Interior, Sd is a gateway to vacation fun

The small community of Interior, South Dakota offers visitors a unique opportunity to explore a fascinating part of the world.  Situated within sparsely populated Jackson County at the crossroads of Highway 44 and Highway 377, the village lies nestled within the Big White River Valley. 

To the south, Highway 44 leads to a gateway to the sprawling Oglala Dakota Sioux Pine Ridge Reservation, reportedly the eighth largest reservation in the United States.   And just up the road to the north, Highway 377 intersects Highway 240, a scenic drive through the magnificent Badlands National Park.

A friendly vacation spot

Interior offers visitors the opportunity to enjoy proximity to the richly historic Oglala Dakota Sioux culture.  Although the town’s population remains few in numbers, the local area offers facilities for road weary travelers.

Interior possesses the pleasing atmosphere of a quiet rural town.  The 2010 Census reported only 55 houses in the entire community.  Residential property and vegetable gardens line a roughly twelve block area.

Yet people visiting this area can obtain access to groceries and basic camping supplies, and gasoline and comfortable overnight shelter in the Interior area.  The town’s businesses include both a food and retail store and a nearby resort providing air conditioned motel rooms, a large bed and breakfast establishment and RV hookups and parking.  Depending upon the season, recreational facilities include a swimming pool and a playground.

To the south: Pine Ridge Reservation

Located in southwestern South Dakota close and bordering Nebraska for miles, the Pine Ridge Reservation has preserved a breathtaking natural landscape of rugged mountains, scenic valleys and dusty plains.  It was established in 1889, and today encompasses several rural communities in addition to Pine Ridge: Oglala, Kyle, Wanblee, Wounded Knee, Sharps Corner, Potato Creek and Long Valley.

The “Res” spans all of Shannon County, the southern half of Jackson County and a small portion of northwestern Bennett County.  Some of the region can become inaccessible during winter months. 

High unemployment rates on the reservation during the past have prompted the tribe to encourage the development of many new small businesses, a number of which involve efforts to preserve tribal crafts. Today visitors can stay in Interior and enjoy day trips visiting sites offering Oglala Dakota Sioux crafts, art works and jewelry items for sale; some members of the tribe produce a variety of unique products reflecting the important cultural traditions of the Oglala Sioux.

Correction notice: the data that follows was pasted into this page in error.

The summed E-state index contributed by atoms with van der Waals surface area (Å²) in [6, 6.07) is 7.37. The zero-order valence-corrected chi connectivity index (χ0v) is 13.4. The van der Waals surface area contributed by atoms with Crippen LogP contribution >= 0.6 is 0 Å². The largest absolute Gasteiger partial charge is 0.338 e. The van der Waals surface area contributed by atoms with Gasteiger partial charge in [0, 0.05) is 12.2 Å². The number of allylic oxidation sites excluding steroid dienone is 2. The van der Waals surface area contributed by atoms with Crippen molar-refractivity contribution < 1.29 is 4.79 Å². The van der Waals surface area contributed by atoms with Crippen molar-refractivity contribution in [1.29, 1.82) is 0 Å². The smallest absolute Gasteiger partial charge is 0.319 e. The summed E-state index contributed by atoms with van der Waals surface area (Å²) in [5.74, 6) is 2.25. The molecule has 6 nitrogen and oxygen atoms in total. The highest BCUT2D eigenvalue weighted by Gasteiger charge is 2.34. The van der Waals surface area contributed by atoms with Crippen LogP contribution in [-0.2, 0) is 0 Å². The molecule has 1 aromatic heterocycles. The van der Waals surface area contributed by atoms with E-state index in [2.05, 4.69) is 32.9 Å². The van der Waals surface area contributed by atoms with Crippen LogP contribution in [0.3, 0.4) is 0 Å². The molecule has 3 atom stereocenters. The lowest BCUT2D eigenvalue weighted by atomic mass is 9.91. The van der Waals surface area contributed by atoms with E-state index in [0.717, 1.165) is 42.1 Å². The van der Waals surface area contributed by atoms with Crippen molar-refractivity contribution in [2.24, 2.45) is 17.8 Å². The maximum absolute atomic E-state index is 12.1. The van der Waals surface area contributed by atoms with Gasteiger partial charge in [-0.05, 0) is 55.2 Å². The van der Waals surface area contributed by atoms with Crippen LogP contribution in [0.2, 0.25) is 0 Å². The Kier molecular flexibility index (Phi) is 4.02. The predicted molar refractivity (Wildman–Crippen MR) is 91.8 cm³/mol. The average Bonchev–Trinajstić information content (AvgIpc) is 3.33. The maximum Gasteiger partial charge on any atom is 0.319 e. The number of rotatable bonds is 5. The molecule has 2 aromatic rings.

Members of the tribe speak Lakota, and reportedly the population approached 38,000 people in 2010—a significant increase from previous years.

To the north: Badlands National Park

Interior sits within a region of geologic interest.  Amid the surrounding semi-arid landscape of dusty, rolling plains, scientists have located many unusual rock and mineral formations and fossils.

Badlands National Park can be reached easily from Interior by traveling just a few miles north.  However, the thousands of acres within its boundaries actually sweep in a huge arc formation extensively to the northwest and southwest.   

Highway 240 cuts across the northern rim; much of the southern portion falls within the borders of the Pine Ridge Reservation.  Road access remains limited there.

A lovely drive 

Anyone visiting Interior should take the time to drive through Badlands National Park along Route 240 if possible.  The area possesses an incredible diversity of wildlife in addition to wide natural vistas and stunningly beautiful sunsets and dawn horizons. 

Travelers can enjoy watching buffalo, coyotes, eagles, and pronghorn antelope.  Big Horn sheep reside in some mountainous sections of the Park.

The modern Visitor’s Center offer maps, outdoor safety information for hikers and details about points of interest within the region.  Definitely a park worth seeing…

In conclusion, the tiny village of Interior may hold the key to gigantic vacation fun.  The community’s residents enjoy full time access to a unique and very interesting part of South Dakota.